We talk about and I may break that into, into parts, if it seems like it makes sense, um, but before we get started for real, I had a little note on my notes.

I guess that's what I should say. Uh, that the first break this time needs to be Apple dream 27.

So, because I had rolled that it should be Apple dream 27 in last week's show, but I didn't have time to get it ready to go before I started recording with that.

So before I do anything else, and I know it's only been a couple of minutes, but.

I'm sure you enjoy these Apple dreams. So here is Apple dream 27.

Break:
[5:15]
Okay. So this dream picked up right from the other one except really I just woke up from a dream where I was dreaming about doing the video of Describing the dreams that left off right from the other one.

So I'm hoping that I'll be able to remember the actual dream and Not just Describing it anyway It picked off from the other dream, which I hope was actually the last dream here and not something else entirely I think it might have been something else entirely.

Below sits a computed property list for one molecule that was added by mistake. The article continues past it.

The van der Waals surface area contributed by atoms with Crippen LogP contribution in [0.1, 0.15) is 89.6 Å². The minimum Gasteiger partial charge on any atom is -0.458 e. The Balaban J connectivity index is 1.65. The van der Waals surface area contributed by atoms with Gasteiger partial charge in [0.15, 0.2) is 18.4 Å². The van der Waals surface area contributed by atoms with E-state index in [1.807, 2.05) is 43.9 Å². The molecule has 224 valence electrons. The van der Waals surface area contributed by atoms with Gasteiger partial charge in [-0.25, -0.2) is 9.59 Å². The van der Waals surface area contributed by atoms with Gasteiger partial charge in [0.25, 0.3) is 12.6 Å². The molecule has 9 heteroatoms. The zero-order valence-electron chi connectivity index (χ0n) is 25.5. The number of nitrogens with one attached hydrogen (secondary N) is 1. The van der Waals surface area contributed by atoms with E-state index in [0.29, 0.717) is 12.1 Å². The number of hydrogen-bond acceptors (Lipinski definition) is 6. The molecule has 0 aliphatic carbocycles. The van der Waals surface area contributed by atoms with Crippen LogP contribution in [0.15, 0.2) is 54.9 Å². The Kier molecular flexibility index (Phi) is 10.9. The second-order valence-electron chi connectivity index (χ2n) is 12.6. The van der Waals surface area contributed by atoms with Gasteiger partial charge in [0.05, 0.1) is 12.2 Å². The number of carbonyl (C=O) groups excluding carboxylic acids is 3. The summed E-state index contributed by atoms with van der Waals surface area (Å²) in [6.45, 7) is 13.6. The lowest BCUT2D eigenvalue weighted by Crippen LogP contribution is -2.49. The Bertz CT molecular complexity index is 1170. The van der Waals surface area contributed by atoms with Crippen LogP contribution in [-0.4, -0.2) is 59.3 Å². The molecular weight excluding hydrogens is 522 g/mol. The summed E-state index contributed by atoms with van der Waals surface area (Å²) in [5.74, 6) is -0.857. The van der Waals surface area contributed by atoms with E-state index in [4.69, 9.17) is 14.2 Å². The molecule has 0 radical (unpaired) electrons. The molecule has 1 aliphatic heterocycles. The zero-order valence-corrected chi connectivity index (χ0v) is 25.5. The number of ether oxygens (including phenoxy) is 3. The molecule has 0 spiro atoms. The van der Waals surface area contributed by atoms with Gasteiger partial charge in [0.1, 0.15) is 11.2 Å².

Anyway, it was other people at first but now it was me and someone I knew named Heather.

Flying through space trying to escape something and Then Somehow I was somewhere at like a fairground outside of or in the area behind a mall or something and Then suddenly I was explaining the fact that I was trying, now I think I'm talking about explaining the dream that was the other dream but not the dream because I was explaining to somebody how I had two phones and I had the one phone for work and the one phone for home and I needed to text somebody from the one at home but it wasn't I didn't have the numbers because it was work and I was telling people that something I was not gonna be at work but now it's all falling apart I don't know like and I remember explaining that I didn't have the numbers but then I was gonna I ended up texting people for my personal phone and then I got some flurry of texts because I'd been trying to separate these things it didn't all make sense but this was all in the context of describing how the dream followed on.